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The Origins of Argentina’s Litigation and Arbitration Saga, 2002-2016

Porzecanski, Arturo C. (2016): The Origins of Argentina’s Litigation and Arbitration Saga, 2002-2016.

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Abstract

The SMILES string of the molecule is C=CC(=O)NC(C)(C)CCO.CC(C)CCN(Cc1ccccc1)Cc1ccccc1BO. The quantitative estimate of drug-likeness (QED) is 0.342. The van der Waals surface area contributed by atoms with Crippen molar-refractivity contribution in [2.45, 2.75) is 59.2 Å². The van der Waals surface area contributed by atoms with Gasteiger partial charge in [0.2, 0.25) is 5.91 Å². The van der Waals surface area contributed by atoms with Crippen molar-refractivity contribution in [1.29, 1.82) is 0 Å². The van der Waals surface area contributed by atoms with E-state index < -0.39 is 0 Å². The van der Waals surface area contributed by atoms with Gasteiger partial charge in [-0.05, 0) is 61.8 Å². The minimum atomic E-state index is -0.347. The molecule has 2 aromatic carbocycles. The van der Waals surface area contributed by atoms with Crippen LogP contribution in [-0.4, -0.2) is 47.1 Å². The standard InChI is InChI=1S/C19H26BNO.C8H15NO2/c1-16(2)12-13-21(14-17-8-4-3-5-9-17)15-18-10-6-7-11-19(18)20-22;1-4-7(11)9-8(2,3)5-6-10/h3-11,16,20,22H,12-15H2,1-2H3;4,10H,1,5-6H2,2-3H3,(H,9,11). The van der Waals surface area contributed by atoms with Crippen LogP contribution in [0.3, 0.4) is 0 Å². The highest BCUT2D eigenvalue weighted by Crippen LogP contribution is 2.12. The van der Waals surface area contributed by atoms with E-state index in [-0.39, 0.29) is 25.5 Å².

The voluminous and protracted litigation and arbitration saga featuring the Republic of Argentina (mostly as defendant or respondent, respectively) established important legal and arbitral precedents, as illustrated by three cases involving Argentina which were appealed all the way up to the U.S. Supreme Court and were settled in 2014. At first glance, the scale of Argentina-related litigation activity might be explained by the sheer size of the government’s 2001 default, the world’s largest-ever up to that point. However, its true origins were the unusually coercive, aggressive way that the authorities in that country went about defaulting on, and restructuring, their sovereign debt obligations, as well as the radical, seemingly irreversible changes to the “rules of the game” affecting foreign strategic investors, which broke binding commitments prior governments had made in multiple bilateral investment treaties.

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